Comment Xiotech is aiming to build a Matrix eco-system of storage system app vendors linking its superdisk ISE enclosures with direct storage-controlling apps like VMware, Oracle and Exchange 2010.
Matrix is not an HP-like integrated IT stack product set, but a dynamic set of storage resources coordinated by a Matrix controller doing the bidding of the storage-controlling app and using Xiotech's Cortex API to talk to the ISE boxes at the bottom of the storage stack.
Xiotech's chief strategy officer Jim McDonald says the firm sees a new way of storage resource control and management, with server apps like VMware and Exchange 2010 wanting direct control of storage resource characteristics, like thin provisioning, and thus no need for storage controllers to do those functions. In Xiotech's brave new world, fat storage controllers become thin and dumb storage enclosures become Intelligent Storage Elements (ISEs), containing many disks that function as a single reliable and high-performance superdisk.
These ISE sealed canisters with their extended life can be aggregated together to extend capacity and performance in a linear fashion and out-perform traditional twin controller, modular arrays, even ones with an injection of flash drives in certain circumstances, such as provisioning many virtual desktop images.
It's as if Xiotech doesn't have the time, money or inclination to bulk up the capabilities of its own Emprise controller so that it can effectively compete with 3PAR, EMC's CLARiiON or HP's EVA. What it does have is a better storage enclosure mousetrap, the ISE, and that needs integrating with other storage system resource functions like deduplication, spin-down, content-addressable storage (CAS), replication and other protection functions before it can become a usable resource for customers.
The server world has become increasingly virtualised since Xiotech first launched ISE and Emprise, and there is a trend Xiotech discerns of server apps wanting more direct storage control. So it's inclined to let them take over the functions that are in the cleverest array controllers, while it builds an ecosystem that could provide a dynamically-integratable storage resource stack, and focuses its engineering on continuing to build a better ISE mousetrap.
McDonald says the Xiotech roadmap includes ISE developments and the establishment of Matrix. The company also wants to pursue OEM sales, the lack of which, according to sources, helped persuade Seagate to sell off its ISE-creating Advanced Storage group to Xiotech a couple of years ago. That enabled Xiotech to launch its ISE-using Emprise storage array product line as its next-generation product after the then-current Magnitude array.
Emprise was not as successful as hoped, and last year Xiotech got a $10m funding fillip and a new management team which believes that the product technology is great; it reckons a rearticulated and more energetic marketing message is what is needed to get Xiotech out of the doldrums and have its sails filled by a great big sustainable trade wind.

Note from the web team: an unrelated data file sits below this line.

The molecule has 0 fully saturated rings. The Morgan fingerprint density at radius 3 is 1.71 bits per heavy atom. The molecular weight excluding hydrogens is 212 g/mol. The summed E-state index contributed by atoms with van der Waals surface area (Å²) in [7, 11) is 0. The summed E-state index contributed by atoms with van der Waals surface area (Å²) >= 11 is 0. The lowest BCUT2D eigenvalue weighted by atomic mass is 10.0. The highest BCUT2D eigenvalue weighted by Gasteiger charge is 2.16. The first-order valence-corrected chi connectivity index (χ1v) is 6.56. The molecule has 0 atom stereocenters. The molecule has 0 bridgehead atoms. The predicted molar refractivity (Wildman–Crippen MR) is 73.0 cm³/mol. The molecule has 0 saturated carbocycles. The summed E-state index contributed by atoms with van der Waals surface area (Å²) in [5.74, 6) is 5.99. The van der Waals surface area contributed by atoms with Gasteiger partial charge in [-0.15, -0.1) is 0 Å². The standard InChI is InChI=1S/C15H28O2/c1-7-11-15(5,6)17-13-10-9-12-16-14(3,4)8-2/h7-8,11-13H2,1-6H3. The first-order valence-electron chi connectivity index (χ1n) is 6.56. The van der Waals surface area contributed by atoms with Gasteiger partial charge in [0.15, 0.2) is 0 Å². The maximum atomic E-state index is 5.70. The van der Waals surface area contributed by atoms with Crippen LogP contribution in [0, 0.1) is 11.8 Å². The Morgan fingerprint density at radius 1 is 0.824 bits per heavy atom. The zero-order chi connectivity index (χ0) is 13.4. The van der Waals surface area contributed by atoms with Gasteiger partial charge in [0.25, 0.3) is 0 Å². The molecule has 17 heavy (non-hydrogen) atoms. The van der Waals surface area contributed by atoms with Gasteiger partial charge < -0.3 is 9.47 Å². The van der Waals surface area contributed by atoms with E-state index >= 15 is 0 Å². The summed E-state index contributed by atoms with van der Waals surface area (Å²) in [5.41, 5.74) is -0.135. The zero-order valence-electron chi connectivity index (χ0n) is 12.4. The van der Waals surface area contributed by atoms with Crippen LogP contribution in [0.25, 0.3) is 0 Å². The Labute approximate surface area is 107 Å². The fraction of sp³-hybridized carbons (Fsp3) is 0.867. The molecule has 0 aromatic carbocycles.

It hopes that Matrix will provide that push. The company is talking to various non-IT stack-aligned vendors about participating in Matrix. McDonald isn't identifying any, but we might imagine Ocarina (dedupe) and Caringo (CAS) are the kinds of vendors he has in mind. The Matrix controller will sit outside the Matrix storage resource containers and provision/de-provision them as needed by the storage-controlling app in the servers.
It doesn't exist yet and will need software and interfaces. We might hear formally about Matrix, see a v1.0 release of some sort, by the mid-year point. The Cortex API, used by storage system resource functions to talk direct to ISE as a control path, with Matrix being a data path, will have a v1.0 announcement this quarter.
Matrix is a very channel-friendly idea, "Isn't it!" says McDonald. On the OEM channel front Xiotech is still immensely keen to recruit OEMs to take its ISE boxes. McDonald says it's energetically talking to prospective OEMs, again not identifying any.
The ISE boxes themselves have their own roadmap but flash doesn't figure on it, yet. There is still no justification, in McDonald's view, for adding flash. It's just too expensive and has hideous read:write assymetry as well as endurance problems. When it gets cheap enough and these issues can be overcome, then we might see a flash ISE.
What's likely to come first is an ISE front-end interface change. Currently an ISE box has two 4Gbit/s Fibre Channel ports. Ethernet is very likely to be added in its 10GBit form, but Xiotech is undecided about whether to offer iSCSI or FCoE layered on top of it.
The drives inside ISE may become 6Gbit/s SAS ones and the drive-ISE controller fabric may change from 4Gbit/s FC to a SAS one as well.
The message is that ISE boxes can be aggregated together in an ISEberg or JBOI (just a bunch of ISEs) and controlled by mid-tier storage resource applications like dedupe, CAS, replication, whatever, and/or by direct storage-controlling server apps like VMware, Exchange 2010 and Oracle. Bypass expensive and complex storage arrays, with fat controllers and high-maintenance disk drives that lose performance as they fill, by using collections of superdisks, ISE boxes, under the direct control of server apps. That's the Xiotech mesage in a nutshell.
Will it fly? Will ISE boxes invade more data centres? It's the big question and the Xiotech team is using its $10m funding to make sure that data centre owners at least understand the ISE and Matrix eco-system message and ask themselves: "Could we? Should we?" ®